Magical Parent, Magical Child, plays with many ways of getting its message across. In some ways a ‘how to parent’ book, it reiterates that the ‘how to’ is already within ourselves. Mendizza urges us to be informed by our own sense of what is right when relating with our children. And the book does this in the very manner that he describes play –bringing in ideas from different disciplines and thinkers, practical suggestions and principles, examples and an0ecdotes, live dialogues–all drawing the reader into the message without crystallizing it in any one form of expression.
This is an insightful book for parents of children right from infancy through adolescence. By extension, it is also a book for teachers. We have selected only a few of the many ideas that attracted us in the book to introduce to you.
The book makes a plea to all adults to rediscover the precious place of play in life. Play here is defined not as an activity but as a unique quality of relationship –“Writers and poets have playful relationships with words. Musicians play with sounds. Singers and actors play with emotions. Einstein played with ideas. Children play with anything they can and especially with the people they love. Nature set aside all of childhood to explore and develop this unique and very special relationship called play.” The author urges us to learn from our children, rediscovering in ourselves our own childhood capacity for play.
Another interesting idea Mendizza introduces is the development of one’s self image. One strand in its development begins between 12 and 18 months of age, when a great deal of learning takes place. Most toddlers, he says, hear a “No!” or a “Don’t!” every nine minutes or so. Received as ‘threats’ by the toddler, the self-image arises as a defensive response. This defensive selfimage often comes in the way of learning even later in life. In fact, what triggers this ‘energy’ of the self-image is any threat, real or imagined. Mendizza then argues for ‘safe’ environments for learning: “When we feel safe, completely safe, and engaged in the present moment or activity, our self-image disappears.”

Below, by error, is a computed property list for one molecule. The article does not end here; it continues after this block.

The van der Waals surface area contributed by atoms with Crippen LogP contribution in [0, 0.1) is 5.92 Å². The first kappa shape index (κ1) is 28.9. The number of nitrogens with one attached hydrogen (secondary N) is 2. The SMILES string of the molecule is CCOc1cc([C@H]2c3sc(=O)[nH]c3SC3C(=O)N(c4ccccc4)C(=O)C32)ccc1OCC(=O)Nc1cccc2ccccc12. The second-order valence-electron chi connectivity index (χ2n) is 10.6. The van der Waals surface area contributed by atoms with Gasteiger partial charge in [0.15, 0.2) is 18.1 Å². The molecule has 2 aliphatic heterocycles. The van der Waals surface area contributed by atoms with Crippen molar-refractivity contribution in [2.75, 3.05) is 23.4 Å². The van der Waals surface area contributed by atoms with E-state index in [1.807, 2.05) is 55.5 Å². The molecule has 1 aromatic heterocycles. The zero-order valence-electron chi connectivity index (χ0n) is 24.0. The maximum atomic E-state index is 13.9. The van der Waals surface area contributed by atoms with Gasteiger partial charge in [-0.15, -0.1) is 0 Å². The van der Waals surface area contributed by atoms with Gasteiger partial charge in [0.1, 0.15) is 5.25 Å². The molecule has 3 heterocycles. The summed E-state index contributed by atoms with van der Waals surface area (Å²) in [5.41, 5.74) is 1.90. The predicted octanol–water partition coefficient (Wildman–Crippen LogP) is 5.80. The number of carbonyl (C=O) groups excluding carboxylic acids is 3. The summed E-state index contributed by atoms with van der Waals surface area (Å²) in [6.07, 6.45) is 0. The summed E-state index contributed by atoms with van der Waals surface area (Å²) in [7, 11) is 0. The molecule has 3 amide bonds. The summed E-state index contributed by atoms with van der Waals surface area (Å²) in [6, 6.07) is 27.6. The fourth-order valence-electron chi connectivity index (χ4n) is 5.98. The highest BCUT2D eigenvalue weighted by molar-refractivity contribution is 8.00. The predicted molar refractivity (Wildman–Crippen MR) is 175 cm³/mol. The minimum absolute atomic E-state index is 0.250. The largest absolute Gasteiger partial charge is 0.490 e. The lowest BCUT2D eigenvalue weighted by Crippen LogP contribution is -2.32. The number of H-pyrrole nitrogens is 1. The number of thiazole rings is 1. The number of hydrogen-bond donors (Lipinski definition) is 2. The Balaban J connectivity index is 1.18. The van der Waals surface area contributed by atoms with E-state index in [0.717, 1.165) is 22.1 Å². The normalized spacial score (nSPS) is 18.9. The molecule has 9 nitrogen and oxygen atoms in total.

Mendizza feels that our every experience is filtered through our current state. He defines ‘state’ as “a unique set of physical, emotional and mental patterns…States of relationship are primary – they precede what we think of as content, learning and performance.” The author suggests that human beings are affected by, learn from and respond to the states of others. Young children do this all the time. The author goes on to say that when the inner state of the adult changes, so does the context for what the child learns. As a result, he would consider the state of the adult-child relationship as infinitely more important than the information or skills the adults wish to teach.
In summation, this is a book that invites us to re-examine what we do in the small, everyday interactions with our children. The implications of doing this, it suggests, are enormous.